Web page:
How is VAT (Value Added Tax) on Bitcoin handled in different countries?

In this article we provide a simple comparison of VAT (Value Added Tax) in different jurisdictions including Germany, UK, USA, Japan, Canada, China, Singapore, India, Russia, Switzerland, Sweden, Norway, New Zealand, Finland, Brazil, Estonia, and Denmark.


Currently there is no clear guidance regarding MWST (Mehrwertsteuer, i.e. German VAT) for bitcoin trading activities and transactions. The broad guideline establishes that trading bitcoins for fiat does not incur sales tax. Using bitcoins as a means of payment does not incur additional taxes (for the payment process), but the underlying business transaction (the actual sale), will still be taxed as normal.

It is clear that Germany excludes bitcoin from capital gains tax after the first year of possession, the original article published in “Die Welt” makes no definite reference as to how sales tax would be handled.

The German federal financial supervisory authority BaFin (Bundesanstalt für Finanzdienstleistungsaufsicht) states that Bitcoin is not e-money within the meaning of the Payment Services Oversight Act (ZAG) and the European Union Electronic Money Directive.

BaFin rather classifies bitcoins as “financial instruments”, which means that bitcoin companies must meet strict standards as they are now in principle regarded as financial service companies which must be licensed and will be supervised by BaFin.

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United Kingdom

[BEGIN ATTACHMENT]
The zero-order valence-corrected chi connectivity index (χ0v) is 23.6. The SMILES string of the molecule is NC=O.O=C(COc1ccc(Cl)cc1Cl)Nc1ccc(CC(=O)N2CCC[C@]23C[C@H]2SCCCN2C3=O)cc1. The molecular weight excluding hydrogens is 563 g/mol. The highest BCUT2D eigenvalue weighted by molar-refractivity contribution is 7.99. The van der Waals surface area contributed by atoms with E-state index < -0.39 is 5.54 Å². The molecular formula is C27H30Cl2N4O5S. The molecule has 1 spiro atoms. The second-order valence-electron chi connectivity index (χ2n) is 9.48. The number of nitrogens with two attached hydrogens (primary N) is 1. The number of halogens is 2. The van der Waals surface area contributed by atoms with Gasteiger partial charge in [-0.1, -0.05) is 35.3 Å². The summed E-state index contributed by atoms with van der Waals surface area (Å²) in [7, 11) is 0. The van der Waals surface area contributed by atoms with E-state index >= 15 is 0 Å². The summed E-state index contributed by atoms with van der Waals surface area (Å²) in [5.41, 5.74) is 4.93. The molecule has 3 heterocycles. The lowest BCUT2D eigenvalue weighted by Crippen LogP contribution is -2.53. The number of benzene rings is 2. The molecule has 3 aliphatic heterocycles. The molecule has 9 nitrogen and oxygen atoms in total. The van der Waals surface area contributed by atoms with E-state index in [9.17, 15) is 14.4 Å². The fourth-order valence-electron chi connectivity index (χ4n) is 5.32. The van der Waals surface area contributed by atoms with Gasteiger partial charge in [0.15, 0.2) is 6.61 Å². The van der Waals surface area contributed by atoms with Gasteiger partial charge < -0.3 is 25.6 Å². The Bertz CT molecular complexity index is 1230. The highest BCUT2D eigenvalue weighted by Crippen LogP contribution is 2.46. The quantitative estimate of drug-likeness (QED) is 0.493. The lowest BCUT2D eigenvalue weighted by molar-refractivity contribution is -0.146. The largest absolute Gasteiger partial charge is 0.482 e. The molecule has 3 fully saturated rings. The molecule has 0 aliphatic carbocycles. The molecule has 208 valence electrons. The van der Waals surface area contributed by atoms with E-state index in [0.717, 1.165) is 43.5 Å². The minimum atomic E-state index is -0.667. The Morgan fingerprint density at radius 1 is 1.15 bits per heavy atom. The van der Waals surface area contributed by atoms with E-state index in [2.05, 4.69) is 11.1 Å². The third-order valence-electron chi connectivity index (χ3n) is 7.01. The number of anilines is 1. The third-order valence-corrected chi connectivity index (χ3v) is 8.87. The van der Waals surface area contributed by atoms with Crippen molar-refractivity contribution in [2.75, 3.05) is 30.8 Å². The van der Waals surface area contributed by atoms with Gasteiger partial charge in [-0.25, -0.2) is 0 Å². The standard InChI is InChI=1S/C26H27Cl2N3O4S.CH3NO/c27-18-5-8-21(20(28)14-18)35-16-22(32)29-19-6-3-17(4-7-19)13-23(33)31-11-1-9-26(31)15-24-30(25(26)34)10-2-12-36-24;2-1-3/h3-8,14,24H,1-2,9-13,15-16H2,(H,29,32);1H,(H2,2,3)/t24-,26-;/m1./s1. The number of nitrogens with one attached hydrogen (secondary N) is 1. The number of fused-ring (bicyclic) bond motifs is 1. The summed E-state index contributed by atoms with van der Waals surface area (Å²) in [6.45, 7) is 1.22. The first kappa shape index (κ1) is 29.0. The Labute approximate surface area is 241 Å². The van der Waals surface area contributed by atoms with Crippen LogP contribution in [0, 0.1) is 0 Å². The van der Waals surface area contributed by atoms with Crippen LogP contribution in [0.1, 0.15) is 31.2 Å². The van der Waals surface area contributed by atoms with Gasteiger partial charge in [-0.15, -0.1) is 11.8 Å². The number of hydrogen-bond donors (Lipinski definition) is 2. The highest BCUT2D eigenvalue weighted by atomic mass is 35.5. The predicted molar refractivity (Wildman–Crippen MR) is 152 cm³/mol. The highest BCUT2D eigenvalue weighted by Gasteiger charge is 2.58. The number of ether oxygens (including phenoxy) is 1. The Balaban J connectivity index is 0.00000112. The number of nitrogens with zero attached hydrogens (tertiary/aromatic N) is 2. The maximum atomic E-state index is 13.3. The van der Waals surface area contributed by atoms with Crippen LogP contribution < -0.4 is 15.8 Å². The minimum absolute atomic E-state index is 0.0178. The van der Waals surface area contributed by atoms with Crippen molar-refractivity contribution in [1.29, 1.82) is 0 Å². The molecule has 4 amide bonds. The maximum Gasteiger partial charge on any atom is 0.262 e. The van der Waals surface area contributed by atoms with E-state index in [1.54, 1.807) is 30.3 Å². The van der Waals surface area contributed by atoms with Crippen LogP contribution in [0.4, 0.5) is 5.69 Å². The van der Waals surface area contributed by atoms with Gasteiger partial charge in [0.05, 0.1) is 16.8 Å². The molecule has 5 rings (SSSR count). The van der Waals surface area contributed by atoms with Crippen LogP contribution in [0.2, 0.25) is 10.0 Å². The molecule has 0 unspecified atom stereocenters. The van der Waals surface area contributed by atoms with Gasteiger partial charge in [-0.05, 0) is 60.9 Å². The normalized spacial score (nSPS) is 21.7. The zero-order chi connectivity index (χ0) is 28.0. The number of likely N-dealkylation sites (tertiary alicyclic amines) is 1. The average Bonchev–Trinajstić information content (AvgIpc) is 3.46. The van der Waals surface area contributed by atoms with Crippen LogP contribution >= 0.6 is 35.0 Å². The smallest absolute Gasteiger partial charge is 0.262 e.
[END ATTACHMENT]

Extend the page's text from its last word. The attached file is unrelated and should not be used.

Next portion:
As Tom Gullen describes in his blog, the UK authorities seem to classify bitcoins as “taxable vouchers”, which means VAT would be due on any sale. A 20% mark-up on bitcoin prices would make UK exchanges untenable. However, after the recent visit of members of the UK bitcoin scene to HMRC (Her Majesty’s Revenue & Customs), HMRC may change its stance regarding categorizing bitcoin as a voucher. According to Tom Robinson from BitPrice, “The general feeling I got from the meeting was that they don’t think VAT should be levied on the bitcoin value itself.”


United States of America

First of all, it’s important to realize that the United States does not have a federal value-added tax (VAT) on goods or services. Instead, sales tax is common in most US states and varies from state to state and so far no state has issued any guidelines on taxation of bitcoins.

According to SEC (Securities and Exchange Commission), when the exchange rate gain is $200 or less and it is a personal transaction, then the gains need not be claimed.

The Cryptocurrency Legal Advocacy Group (CLAG) has published a memorandum detailing aspects of income taxation in the U.S. regarding Bitcoin.

There is a Report of Foreign Bank and Financial Accounts (FBAR) filing requirement for financial accounts in a foreign country when the aggregate value of the accounts exceeds $10,000 at any time during the calendar year.

An additional topic that may have a connection to Bitcoin is the Foreign Account Tax Compliance Act (FATCA) filing requirement in the U.S.

It is likely that these requirements apply to bitcoins or USD funds held in non-US bitcoin exchanges or wallet services.

In addition, the US anti-money-laundering agency FinCEN (Financial Crimes Enforcement Network) recommends that activities which are classified as Money Services Businesses (MSB) or Money Transmission Businesses (MTB) should be applied equally to both real currency and virtual currency. Therefore activities such as remittance, payroll, and check cashing would be regulated whether the type of money is real or virtual. However FinCEN does not provide any guidance on applicable tax on transactions that use virtual currencies like Bitcoin.